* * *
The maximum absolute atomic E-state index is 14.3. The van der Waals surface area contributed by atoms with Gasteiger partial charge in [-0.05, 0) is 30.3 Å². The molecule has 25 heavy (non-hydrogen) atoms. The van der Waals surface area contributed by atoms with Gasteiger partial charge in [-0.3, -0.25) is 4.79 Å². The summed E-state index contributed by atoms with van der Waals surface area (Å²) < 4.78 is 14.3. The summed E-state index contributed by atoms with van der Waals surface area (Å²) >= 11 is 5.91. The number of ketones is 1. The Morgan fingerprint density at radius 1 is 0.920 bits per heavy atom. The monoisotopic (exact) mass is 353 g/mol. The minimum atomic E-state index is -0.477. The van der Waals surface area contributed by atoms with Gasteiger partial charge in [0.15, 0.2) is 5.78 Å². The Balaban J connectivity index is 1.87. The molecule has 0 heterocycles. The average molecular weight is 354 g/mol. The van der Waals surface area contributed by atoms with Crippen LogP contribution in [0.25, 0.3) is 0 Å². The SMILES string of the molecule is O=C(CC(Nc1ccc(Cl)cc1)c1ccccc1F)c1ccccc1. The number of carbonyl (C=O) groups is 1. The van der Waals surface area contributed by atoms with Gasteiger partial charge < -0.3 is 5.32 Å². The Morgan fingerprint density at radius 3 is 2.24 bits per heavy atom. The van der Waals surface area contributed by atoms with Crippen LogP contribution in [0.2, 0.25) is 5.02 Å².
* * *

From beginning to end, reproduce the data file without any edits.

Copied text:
The maximum absolute atomic E-state index is 14.3. The van der Waals surface area contributed by atoms with Gasteiger partial charge in [-0.05, 0) is 30.3 Å². The molecule has 25 heavy (non-hydrogen) atoms. The van der Waals surface area contributed by atoms with Gasteiger partial charge in [-0.3, -0.25) is 4.79 Å². The summed E-state index contributed by atoms with van der Waals surface area (Å²) < 4.78 is 14.3. The summed E-state index contributed by atoms with van der Waals surface area (Å²) >= 11 is 5.91. The number of ketones is 1. The Morgan fingerprint density at radius 1 is 0.920 bits per heavy atom. The monoisotopic (exact) mass is 353 g/mol. The minimum atomic E-state index is -0.477. The van der Waals surface area contributed by atoms with Gasteiger partial charge in [0.15, 0.2) is 5.78 Å². The Balaban J connectivity index is 1.87. The molecule has 0 heterocycles. The average molecular weight is 354 g/mol. The van der Waals surface area contributed by atoms with Crippen LogP contribution in [0.25, 0.3) is 0 Å². The SMILES string of the molecule is O=C(CC(Nc1ccc(Cl)cc1)c1ccccc1F)c1ccccc1. The number of carbonyl (C=O) groups is 1. The van der Waals surface area contributed by atoms with Gasteiger partial charge < -0.3 is 5.32 Å². The Morgan fingerprint density at radius 3 is 2.24 bits per heavy atom. The van der Waals surface area contributed by atoms with Crippen LogP contribution in [0.2, 0.25) is 5.02 Å².